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As corporate America closes in on its second full year of compliance with the Sarbanes-Oxley Act, one truth is becoming painfully clear: most businesses still flounder in a sea of spreadsheets to manage their internal controls.



The flood first arrived in 2004. Faced with enormous challenges of documentation and testing, executives tackled the problem with spreadsheets because they were the only IT tool companies already used and understood. Such a strategy made for a huge workload, but it was hardly surprising in that inaugural year of Sarbanes and Section 404, when auditors’ expectations were unclear and nobody wanted to be the first to run afoul of government regulators.

We all know how the basic plot unfolded: Section 404 project managers distributed “control surveys” to all corners of the company, in the form of template spreadsheets. Managers at various business units filled out and returned their spreadsheets… and spreadsheets, and more spreadsheets. A multibillion dollar enterprise could find itself juggling thousands of sheets to track and test its internal controls. Many did. All the while, they struggled with basic problems such as version control, data integrity, and cooperation from business units.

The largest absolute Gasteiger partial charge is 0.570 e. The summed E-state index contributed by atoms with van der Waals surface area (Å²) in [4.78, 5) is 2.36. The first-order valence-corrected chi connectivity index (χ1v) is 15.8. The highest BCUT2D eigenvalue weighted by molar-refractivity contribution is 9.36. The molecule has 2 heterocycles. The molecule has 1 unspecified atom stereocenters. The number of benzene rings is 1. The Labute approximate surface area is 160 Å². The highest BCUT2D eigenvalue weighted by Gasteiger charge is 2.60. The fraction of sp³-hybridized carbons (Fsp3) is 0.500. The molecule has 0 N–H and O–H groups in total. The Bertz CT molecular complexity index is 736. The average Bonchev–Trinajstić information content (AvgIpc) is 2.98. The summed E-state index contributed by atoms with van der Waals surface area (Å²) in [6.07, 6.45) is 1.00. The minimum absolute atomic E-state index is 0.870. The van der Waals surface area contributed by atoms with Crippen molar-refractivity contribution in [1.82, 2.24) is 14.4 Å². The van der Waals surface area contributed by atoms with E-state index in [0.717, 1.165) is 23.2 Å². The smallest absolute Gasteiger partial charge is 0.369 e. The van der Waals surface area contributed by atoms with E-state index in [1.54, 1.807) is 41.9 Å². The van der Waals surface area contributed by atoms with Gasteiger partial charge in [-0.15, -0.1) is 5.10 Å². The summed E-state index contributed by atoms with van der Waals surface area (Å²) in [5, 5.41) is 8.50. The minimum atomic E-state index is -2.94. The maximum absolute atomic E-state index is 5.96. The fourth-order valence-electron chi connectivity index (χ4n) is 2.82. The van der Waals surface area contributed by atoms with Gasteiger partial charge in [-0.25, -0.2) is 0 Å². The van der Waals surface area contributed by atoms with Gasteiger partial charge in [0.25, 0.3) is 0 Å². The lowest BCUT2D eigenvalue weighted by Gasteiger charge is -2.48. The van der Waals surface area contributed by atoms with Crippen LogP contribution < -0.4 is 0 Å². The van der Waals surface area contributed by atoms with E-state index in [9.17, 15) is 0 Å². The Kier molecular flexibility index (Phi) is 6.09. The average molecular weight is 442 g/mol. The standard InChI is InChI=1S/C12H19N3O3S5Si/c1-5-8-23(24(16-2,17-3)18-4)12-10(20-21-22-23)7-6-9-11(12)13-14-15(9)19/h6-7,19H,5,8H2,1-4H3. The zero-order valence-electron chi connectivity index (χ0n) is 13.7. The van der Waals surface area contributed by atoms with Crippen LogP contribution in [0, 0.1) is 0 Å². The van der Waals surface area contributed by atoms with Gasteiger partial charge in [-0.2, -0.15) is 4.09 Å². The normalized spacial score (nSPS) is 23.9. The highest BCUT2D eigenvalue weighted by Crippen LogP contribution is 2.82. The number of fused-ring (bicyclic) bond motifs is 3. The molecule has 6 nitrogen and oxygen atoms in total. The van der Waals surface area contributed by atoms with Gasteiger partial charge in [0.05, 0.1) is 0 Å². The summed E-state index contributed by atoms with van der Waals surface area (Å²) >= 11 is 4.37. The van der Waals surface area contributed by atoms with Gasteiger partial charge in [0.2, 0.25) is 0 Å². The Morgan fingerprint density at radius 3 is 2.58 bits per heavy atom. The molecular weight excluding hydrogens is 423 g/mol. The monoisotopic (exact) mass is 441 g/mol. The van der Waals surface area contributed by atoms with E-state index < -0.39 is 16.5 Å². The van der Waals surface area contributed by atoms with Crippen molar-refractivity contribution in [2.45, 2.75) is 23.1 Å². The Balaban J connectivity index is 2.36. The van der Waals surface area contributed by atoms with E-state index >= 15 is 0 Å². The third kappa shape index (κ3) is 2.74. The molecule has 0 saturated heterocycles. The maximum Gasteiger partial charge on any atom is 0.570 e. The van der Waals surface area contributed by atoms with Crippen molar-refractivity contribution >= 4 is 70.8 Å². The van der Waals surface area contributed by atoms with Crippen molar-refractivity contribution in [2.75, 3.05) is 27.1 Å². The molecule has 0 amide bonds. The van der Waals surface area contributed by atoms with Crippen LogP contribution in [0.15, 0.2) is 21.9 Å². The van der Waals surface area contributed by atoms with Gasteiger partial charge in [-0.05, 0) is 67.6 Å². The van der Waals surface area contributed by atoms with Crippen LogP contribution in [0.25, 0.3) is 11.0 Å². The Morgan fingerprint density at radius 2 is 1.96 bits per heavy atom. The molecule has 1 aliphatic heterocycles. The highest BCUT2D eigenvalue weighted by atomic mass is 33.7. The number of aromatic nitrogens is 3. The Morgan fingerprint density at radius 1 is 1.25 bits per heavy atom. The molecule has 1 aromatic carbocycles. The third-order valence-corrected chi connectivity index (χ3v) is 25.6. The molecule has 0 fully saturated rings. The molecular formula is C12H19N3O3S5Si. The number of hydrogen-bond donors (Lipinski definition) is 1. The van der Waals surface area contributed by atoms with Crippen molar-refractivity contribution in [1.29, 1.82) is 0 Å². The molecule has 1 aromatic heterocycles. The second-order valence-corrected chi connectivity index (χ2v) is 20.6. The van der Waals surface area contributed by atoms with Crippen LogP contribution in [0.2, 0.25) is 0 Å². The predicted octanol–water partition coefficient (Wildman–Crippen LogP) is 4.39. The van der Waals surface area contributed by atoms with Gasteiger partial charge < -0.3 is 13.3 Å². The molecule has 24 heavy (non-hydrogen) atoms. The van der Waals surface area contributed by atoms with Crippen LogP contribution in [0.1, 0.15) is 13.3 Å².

Well into 2005, executives now know that such painstaking routines cannot become the norm; they cost too much, require too many workers, and leave too much room for error. In polite conversation, the talk is about creating “sustainable” compliance with Sarbanes-Oxley. What everyone really means is, “We need some way to monitor and test internal controls without using a zillion spreadsheets.”

In other words, businesses must find some way to automate their controls.

At its most fundamental level, Sarbanes seeks to ensure the integrity of financial reporting via stronger internal controls. Spreadsheets, as versatile as they are, fail on this front because they can only be used to maintain static documentation about an internal control. Auditors or employees will then use this spreadsheet to perform manual testing to attempt to detect an improper transaction after it has already occurred. Detection is an important part of any internal controls system, certainly, but it is miles away from preventing control violations before they happen. If Corporate America has any serious desire to boil the monitoring and testing of controls down into a simplified, sustainable process for Sarbanes compliance, a prevention-based system is a critical part of the solution.

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